In 1999, I spent three days sitting in a variety of thermal baths dotted around Budapest. As grand and attractive as the Hungarian capital’s spas are, I wasn’t stewing myself for therapeutic or leisure purposes. Instead, I was waiting for someone I’d been told frequented the baths, someone who was said to be a genius and a paranoid obsessive, the greatest chess player who ever lived and an obnoxious crackpot. I was looking for Bobby Fischer.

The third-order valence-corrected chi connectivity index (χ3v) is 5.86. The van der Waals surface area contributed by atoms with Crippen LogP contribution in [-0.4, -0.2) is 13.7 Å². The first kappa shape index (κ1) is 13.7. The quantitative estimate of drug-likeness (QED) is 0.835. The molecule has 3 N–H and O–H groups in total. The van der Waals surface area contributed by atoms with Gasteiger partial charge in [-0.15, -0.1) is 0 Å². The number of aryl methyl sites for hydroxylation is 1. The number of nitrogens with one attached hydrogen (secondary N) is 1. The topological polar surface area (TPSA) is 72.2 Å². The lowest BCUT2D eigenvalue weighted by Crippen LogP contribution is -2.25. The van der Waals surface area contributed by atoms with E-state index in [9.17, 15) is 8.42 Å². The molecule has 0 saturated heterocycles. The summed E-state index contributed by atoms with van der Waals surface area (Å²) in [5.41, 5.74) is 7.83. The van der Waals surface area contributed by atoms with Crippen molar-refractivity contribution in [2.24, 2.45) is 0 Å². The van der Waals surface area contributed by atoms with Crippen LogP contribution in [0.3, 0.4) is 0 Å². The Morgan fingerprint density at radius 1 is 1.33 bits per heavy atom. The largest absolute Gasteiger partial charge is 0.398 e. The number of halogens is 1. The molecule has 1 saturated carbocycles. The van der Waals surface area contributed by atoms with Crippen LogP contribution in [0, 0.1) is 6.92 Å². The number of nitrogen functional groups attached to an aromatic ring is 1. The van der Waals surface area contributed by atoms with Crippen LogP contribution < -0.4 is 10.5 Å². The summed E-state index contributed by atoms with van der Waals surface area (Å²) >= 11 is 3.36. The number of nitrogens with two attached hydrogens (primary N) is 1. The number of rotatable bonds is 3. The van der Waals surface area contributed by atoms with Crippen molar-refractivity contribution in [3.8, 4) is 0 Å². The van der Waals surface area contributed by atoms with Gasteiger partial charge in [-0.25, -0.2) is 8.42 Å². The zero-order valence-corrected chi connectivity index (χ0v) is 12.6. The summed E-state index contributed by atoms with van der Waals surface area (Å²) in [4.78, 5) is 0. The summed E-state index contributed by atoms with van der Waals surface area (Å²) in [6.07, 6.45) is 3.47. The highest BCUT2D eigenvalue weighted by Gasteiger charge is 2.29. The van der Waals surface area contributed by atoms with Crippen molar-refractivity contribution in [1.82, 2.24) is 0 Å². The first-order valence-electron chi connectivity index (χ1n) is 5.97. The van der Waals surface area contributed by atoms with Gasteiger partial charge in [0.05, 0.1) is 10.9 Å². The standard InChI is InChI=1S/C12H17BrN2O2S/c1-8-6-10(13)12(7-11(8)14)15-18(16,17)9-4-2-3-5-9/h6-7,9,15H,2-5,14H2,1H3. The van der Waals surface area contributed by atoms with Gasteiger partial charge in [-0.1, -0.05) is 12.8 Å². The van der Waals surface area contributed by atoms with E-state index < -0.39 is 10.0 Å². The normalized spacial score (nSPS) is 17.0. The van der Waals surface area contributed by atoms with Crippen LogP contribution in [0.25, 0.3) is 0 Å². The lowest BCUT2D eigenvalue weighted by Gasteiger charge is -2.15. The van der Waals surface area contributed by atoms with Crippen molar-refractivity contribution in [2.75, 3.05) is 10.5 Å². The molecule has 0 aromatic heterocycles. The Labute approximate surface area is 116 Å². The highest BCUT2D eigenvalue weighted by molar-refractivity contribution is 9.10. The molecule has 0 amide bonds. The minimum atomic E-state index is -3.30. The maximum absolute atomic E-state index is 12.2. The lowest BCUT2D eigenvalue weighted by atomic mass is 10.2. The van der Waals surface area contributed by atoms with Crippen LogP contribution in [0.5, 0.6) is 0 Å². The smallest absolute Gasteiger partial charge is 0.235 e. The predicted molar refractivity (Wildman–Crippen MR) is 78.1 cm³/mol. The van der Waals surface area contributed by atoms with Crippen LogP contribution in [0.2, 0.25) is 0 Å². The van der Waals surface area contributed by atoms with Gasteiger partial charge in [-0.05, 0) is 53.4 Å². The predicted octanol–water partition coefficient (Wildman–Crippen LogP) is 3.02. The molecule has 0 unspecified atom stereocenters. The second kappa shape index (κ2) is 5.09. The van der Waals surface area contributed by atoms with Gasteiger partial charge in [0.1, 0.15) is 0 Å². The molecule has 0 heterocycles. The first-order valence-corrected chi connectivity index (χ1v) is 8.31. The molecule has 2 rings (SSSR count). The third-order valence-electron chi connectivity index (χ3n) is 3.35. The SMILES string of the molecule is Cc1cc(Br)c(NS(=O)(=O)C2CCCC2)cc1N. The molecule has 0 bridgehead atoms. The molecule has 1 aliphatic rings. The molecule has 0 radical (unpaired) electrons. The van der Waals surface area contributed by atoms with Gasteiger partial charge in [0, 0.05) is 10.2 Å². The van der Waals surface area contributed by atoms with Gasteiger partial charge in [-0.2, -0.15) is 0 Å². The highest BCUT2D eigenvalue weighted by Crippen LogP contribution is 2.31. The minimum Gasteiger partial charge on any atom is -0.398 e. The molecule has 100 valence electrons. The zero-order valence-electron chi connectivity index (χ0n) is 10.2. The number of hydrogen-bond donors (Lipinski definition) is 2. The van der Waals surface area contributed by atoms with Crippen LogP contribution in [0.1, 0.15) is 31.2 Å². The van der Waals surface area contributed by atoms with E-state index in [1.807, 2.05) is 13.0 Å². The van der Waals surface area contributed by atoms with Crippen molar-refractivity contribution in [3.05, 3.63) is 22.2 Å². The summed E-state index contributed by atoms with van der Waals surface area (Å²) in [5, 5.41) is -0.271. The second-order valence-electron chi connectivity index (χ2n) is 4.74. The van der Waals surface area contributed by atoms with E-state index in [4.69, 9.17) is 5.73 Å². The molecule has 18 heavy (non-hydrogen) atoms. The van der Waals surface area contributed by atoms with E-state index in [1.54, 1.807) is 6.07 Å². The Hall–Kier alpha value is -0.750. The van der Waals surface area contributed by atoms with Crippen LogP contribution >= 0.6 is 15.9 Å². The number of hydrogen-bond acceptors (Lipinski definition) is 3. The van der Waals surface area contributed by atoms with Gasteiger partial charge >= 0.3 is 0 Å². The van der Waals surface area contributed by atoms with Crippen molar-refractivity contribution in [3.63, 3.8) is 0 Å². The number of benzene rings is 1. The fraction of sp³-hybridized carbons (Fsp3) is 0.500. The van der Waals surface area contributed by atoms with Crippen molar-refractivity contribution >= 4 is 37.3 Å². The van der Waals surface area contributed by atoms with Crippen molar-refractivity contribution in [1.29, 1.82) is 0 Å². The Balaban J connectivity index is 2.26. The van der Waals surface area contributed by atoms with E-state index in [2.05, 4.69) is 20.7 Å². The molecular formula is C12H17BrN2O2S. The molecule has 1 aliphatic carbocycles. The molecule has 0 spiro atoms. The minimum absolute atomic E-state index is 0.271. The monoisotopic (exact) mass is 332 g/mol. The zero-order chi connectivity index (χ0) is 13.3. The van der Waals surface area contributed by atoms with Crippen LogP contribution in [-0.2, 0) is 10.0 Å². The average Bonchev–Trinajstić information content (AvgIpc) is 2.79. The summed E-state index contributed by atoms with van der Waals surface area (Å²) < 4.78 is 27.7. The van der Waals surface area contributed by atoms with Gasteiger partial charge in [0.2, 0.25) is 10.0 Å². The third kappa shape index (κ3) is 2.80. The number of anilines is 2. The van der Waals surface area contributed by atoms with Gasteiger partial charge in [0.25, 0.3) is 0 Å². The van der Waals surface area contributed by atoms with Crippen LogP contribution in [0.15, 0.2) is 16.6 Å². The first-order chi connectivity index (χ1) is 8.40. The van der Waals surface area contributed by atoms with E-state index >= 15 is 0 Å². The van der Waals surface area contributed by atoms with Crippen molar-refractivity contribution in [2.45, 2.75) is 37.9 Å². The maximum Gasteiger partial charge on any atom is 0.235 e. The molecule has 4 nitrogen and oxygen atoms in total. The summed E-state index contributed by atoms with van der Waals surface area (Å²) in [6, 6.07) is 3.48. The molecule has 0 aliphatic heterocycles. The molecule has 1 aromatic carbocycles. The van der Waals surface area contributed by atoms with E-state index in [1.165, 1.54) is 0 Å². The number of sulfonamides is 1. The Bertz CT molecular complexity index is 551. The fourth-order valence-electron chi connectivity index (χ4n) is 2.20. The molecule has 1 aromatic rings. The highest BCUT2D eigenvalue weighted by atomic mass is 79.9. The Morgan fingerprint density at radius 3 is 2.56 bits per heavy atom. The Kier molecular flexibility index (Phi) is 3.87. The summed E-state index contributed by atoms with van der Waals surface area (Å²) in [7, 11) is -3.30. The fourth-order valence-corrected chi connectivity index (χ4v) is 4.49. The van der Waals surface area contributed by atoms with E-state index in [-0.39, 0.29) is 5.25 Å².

For the last four decades of his life, that’s what people did with Fischer – they looked for him. Fans, journalists, biographers, friends, they all tried to find this mythical creature, either in person or in that fabulous abstract realm that he continued to haunt: chess. He had ventured deep into the alternate world of this most intellectually demanding of games, a daunting contest of infinite possibilities, and succeeded in becoming world champion. Like some chequerboard version of Conrad’s Kurtz, the experience seemed to leave him in a state of dread. Then he vanished.